Figure 1.
 
An increased amount of IGFBP-3 protein in the lysates of HSV-1-infected corneas than uninfected corneas. (A) Angiogenic array blots were incubated with equivalent amount of proteins obtained from the lysates of uninfected (naive) corneas and HSV-1-infected corneas at 5, 10, and 15 days postinfection (p.i.). Array blots are showing the intensity of angiogenic molecules from uninfected and HSV-1-infected cornea samples. The numbers 1, 2, and 3 in the array blots denote IGFBP-3, MMP-3, and TIMP-1 protein molecules, respectively. (B) Bar diagram denotes the quantification of signal intensity of different angiogenic molecules from uninfected and HSV-1-infected cornea samples using Image Studio Lite Version 4.0 software. (C) Average signal intensity of IGFBP-3, MMP-3, and TIMP-1 molecules in uninfected and HSV-1-infected corneal lysates is shown in the bar graph. (D) Mouse angiogenesis array layout showing the position of different angiogenic molecules on membrane used for array blots. (E) Bar graph denotes IGFBP-3 protein level in the lysates of infected corneas at 5 and 15 days p.i. as determined by ELISA assay (n = 5 corneas at each time-point). P value was calculated using unpaired two-tailed Student t-test with Welch correction.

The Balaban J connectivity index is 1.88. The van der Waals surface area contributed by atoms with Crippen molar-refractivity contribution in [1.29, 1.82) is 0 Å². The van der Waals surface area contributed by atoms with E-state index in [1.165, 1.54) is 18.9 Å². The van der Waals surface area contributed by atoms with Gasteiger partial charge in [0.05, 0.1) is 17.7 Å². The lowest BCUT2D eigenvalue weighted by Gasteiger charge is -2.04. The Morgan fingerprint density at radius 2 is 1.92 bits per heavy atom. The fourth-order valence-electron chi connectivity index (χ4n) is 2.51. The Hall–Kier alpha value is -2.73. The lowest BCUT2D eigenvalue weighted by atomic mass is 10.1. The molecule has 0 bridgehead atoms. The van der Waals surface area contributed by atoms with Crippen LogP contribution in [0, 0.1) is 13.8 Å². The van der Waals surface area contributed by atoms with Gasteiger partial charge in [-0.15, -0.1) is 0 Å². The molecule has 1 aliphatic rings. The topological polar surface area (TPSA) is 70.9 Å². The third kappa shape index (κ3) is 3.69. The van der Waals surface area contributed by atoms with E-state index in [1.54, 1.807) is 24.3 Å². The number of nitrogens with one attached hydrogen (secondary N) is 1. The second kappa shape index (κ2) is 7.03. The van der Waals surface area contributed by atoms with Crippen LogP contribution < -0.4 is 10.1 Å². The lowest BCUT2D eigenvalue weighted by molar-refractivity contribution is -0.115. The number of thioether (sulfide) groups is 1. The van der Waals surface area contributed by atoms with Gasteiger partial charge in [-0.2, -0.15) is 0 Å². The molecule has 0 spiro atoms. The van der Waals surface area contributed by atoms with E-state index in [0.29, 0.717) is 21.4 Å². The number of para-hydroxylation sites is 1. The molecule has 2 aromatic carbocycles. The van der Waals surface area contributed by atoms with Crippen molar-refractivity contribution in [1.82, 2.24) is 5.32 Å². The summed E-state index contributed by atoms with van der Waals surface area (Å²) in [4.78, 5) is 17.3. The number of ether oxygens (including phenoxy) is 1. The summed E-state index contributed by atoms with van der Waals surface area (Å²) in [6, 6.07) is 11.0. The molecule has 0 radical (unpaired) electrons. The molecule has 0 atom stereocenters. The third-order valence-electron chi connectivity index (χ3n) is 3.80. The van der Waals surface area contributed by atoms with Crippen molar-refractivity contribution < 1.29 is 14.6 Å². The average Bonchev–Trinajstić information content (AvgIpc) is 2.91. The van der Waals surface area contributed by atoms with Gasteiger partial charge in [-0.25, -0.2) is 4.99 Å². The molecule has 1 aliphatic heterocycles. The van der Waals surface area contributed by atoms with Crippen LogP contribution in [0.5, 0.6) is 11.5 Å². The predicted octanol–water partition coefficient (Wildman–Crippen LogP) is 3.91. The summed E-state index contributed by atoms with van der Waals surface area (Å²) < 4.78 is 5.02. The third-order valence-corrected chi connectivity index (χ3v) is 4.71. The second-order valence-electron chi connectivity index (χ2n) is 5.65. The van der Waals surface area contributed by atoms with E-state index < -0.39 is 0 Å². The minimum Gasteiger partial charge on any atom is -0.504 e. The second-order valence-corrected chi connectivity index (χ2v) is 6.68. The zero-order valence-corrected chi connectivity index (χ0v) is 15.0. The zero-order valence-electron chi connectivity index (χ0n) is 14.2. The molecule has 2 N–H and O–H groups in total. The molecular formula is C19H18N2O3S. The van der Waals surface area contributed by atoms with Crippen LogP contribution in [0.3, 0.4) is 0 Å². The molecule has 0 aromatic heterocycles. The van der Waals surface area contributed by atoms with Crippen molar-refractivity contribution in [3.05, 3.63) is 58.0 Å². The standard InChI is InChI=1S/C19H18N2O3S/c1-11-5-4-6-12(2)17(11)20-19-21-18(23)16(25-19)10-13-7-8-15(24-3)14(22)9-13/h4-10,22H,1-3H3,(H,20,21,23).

Figure 2.